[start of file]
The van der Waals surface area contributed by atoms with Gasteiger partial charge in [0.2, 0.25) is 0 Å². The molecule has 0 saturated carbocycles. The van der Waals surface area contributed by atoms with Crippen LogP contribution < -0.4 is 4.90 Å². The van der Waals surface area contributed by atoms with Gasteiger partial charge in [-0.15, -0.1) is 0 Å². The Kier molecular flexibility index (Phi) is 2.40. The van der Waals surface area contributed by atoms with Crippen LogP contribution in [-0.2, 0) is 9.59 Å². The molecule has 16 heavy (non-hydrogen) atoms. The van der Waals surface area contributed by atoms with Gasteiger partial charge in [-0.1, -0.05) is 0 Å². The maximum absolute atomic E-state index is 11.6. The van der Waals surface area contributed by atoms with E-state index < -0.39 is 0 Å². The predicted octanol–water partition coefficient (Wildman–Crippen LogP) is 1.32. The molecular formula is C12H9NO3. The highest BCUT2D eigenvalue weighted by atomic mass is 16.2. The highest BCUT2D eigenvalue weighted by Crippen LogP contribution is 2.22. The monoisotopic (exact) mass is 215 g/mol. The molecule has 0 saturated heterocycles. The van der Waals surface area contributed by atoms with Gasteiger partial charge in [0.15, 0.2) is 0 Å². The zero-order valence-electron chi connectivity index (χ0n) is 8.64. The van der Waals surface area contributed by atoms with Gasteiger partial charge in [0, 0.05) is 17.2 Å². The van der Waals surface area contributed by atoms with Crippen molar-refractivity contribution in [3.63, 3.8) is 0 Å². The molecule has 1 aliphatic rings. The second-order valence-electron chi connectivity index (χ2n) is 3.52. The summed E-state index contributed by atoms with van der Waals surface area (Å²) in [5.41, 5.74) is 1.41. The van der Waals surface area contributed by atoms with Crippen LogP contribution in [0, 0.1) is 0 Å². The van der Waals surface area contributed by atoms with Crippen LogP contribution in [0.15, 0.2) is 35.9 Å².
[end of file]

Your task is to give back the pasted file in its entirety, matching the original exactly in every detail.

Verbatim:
The van der Waals surface area contributed by atoms with Gasteiger partial charge in [0.2, 0.25) is 0 Å². The molecule has 0 saturated carbocycles. The van der Waals surface area contributed by atoms with Crippen LogP contribution < -0.4 is 4.90 Å². The van der Waals surface area contributed by atoms with Gasteiger partial charge in [-0.15, -0.1) is 0 Å². The Kier molecular flexibility index (Phi) is 2.40. The van der Waals surface area contributed by atoms with Crippen LogP contribution in [-0.2, 0) is 9.59 Å². The molecule has 16 heavy (non-hydrogen) atoms. The van der Waals surface area contributed by atoms with Gasteiger partial charge in [-0.1, -0.05) is 0 Å². The maximum absolute atomic E-state index is 11.6. The van der Waals surface area contributed by atoms with E-state index < -0.39 is 0 Å². The predicted octanol–water partition coefficient (Wildman–Crippen LogP) is 1.32. The molecular formula is C12H9NO3. The highest BCUT2D eigenvalue weighted by atomic mass is 16.2. The highest BCUT2D eigenvalue weighted by Crippen LogP contribution is 2.22. The monoisotopic (exact) mass is 215 g/mol. The molecule has 0 saturated heterocycles. The van der Waals surface area contributed by atoms with Gasteiger partial charge in [0.15, 0.2) is 0 Å². The zero-order valence-electron chi connectivity index (χ0n) is 8.64. The van der Waals surface area contributed by atoms with Gasteiger partial charge in [0, 0.05) is 17.2 Å². The van der Waals surface area contributed by atoms with Crippen molar-refractivity contribution in [3.63, 3.8) is 0 Å². The molecule has 1 aliphatic rings. The second-order valence-electron chi connectivity index (χ2n) is 3.52. The summed E-state index contributed by atoms with van der Waals surface area (Å²) in [5.41, 5.74) is 1.41. The van der Waals surface area contributed by atoms with Crippen LogP contribution in [0, 0.1) is 0 Å². The van der Waals surface area contributed by atoms with Crippen LogP contribution in [0.15, 0.2) is 35.9 Å².